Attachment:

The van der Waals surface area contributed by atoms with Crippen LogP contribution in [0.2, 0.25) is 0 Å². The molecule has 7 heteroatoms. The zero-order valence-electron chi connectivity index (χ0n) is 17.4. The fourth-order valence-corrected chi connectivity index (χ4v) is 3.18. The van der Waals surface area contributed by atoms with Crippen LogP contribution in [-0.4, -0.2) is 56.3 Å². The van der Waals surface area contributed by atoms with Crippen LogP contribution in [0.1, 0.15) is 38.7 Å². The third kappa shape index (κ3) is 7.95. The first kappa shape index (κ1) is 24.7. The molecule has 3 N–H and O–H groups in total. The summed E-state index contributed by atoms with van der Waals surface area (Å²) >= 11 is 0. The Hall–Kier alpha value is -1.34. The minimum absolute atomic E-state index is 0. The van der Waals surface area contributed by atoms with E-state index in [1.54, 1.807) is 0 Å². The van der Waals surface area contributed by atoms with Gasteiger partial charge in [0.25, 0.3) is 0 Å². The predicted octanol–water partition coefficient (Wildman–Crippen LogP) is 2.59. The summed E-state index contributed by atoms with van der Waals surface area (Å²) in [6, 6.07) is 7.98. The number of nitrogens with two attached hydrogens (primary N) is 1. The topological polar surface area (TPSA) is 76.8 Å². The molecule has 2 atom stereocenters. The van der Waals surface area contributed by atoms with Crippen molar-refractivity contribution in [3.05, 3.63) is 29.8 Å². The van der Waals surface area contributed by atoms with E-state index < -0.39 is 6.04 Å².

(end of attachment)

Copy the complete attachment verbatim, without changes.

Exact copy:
The van der Waals surface area contributed by atoms with Crippen LogP contribution in [0.2, 0.25) is 0 Å². The molecule has 7 heteroatoms. The zero-order valence-electron chi connectivity index (χ0n) is 17.4. The fourth-order valence-corrected chi connectivity index (χ4v) is 3.18. The van der Waals surface area contributed by atoms with Crippen LogP contribution in [-0.4, -0.2) is 56.3 Å². The van der Waals surface area contributed by atoms with Crippen LogP contribution in [0.1, 0.15) is 38.7 Å². The third kappa shape index (κ3) is 7.95. The first kappa shape index (κ1) is 24.7. The molecule has 3 N–H and O–H groups in total. The summed E-state index contributed by atoms with van der Waals surface area (Å²) >= 11 is 0. The Hall–Kier alpha value is -1.34. The minimum absolute atomic E-state index is 0. The van der Waals surface area contributed by atoms with E-state index in [1.54, 1.807) is 0 Å². The van der Waals surface area contributed by atoms with Gasteiger partial charge in [0.25, 0.3) is 0 Å². The predicted octanol–water partition coefficient (Wildman–Crippen LogP) is 2.59. The summed E-state index contributed by atoms with van der Waals surface area (Å²) in [6, 6.07) is 7.98. The number of nitrogens with two attached hydrogens (primary N) is 1. The topological polar surface area (TPSA) is 76.8 Å². The molecule has 2 atom stereocenters. The van der Waals surface area contributed by atoms with Crippen molar-refractivity contribution in [3.05, 3.63) is 29.8 Å². The van der Waals surface area contributed by atoms with E-state index < -0.39 is 6.04 Å².